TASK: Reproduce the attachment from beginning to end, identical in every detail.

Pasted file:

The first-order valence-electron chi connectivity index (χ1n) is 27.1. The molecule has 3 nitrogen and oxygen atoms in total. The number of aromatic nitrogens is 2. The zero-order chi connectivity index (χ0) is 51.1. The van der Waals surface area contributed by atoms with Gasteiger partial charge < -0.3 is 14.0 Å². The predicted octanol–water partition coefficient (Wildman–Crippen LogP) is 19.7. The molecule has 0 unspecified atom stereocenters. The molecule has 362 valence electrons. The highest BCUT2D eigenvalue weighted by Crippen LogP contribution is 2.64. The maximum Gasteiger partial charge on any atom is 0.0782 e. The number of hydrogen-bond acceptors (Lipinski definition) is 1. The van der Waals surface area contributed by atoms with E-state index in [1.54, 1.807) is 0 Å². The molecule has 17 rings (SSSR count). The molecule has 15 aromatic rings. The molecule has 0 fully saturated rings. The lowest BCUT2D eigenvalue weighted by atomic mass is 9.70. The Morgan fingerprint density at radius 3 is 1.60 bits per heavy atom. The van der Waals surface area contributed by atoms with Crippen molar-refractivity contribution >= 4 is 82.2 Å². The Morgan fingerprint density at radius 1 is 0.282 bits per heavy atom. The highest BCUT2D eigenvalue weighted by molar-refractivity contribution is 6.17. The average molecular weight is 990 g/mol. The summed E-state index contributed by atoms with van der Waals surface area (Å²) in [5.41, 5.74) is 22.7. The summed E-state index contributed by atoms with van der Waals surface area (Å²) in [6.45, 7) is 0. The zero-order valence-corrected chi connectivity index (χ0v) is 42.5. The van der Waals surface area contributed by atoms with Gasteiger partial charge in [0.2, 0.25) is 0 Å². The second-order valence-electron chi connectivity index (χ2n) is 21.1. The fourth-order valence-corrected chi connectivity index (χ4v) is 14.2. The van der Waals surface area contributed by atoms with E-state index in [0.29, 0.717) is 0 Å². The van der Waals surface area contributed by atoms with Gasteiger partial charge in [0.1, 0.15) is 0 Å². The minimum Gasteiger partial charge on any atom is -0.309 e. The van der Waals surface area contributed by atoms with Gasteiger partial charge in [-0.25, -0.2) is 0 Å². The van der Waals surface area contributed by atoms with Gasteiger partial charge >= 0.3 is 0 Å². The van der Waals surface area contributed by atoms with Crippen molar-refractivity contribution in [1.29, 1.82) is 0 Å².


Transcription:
The first-order valence-electron chi connectivity index (χ1n) is 27.1. The molecule has 3 nitrogen and oxygen atoms in total. The number of aromatic nitrogens is 2. The zero-order chi connectivity index (χ0) is 51.1. The van der Waals surface area contributed by atoms with Gasteiger partial charge < -0.3 is 14.0 Å². The predicted octanol–water partition coefficient (Wildman–Crippen LogP) is 19.7. The molecule has 0 unspecified atom stereocenters. The molecule has 362 valence electrons. The highest BCUT2D eigenvalue weighted by Crippen LogP contribution is 2.64. The maximum Gasteiger partial charge on any atom is 0.0782 e. The number of hydrogen-bond acceptors (Lipinski definition) is 1. The van der Waals surface area contributed by atoms with E-state index in [1.54, 1.807) is 0 Å². The molecule has 17 rings (SSSR count). The molecule has 15 aromatic rings. The molecule has 0 fully saturated rings. The lowest BCUT2D eigenvalue weighted by atomic mass is 9.70. The Morgan fingerprint density at radius 3 is 1.60 bits per heavy atom. The van der Waals surface area contributed by atoms with Crippen molar-refractivity contribution >= 4 is 82.2 Å². The Morgan fingerprint density at radius 1 is 0.282 bits per heavy atom. The highest BCUT2D eigenvalue weighted by molar-refractivity contribution is 6.17. The average molecular weight is 990 g/mol. The summed E-state index contributed by atoms with van der Waals surface area (Å²) in [5.41, 5.74) is 22.7. The summed E-state index contributed by atoms with van der Waals surface area (Å²) in [6.45, 7) is 0. The zero-order valence-corrected chi connectivity index (χ0v) is 42.5. The van der Waals surface area contributed by atoms with Gasteiger partial charge in [0.2, 0.25) is 0 Å². The second-order valence-electron chi connectivity index (χ2n) is 21.1. The fourth-order valence-corrected chi connectivity index (χ4v) is 14.2. The van der Waals surface area contributed by atoms with E-state index in [0.29, 0.717) is 0 Å². The van der Waals surface area contributed by atoms with Gasteiger partial charge in [0.1, 0.15) is 0 Å². The minimum Gasteiger partial charge on any atom is -0.309 e. The van der Waals surface area contributed by atoms with Gasteiger partial charge in [-0.25, -0.2) is 0 Å². The van der Waals surface area contributed by atoms with Gasteiger partial charge >= 0.3 is 0 Å². The van der Waals surface area contributed by atoms with Crippen molar-refractivity contribution in [1.29, 1.82) is 0 Å².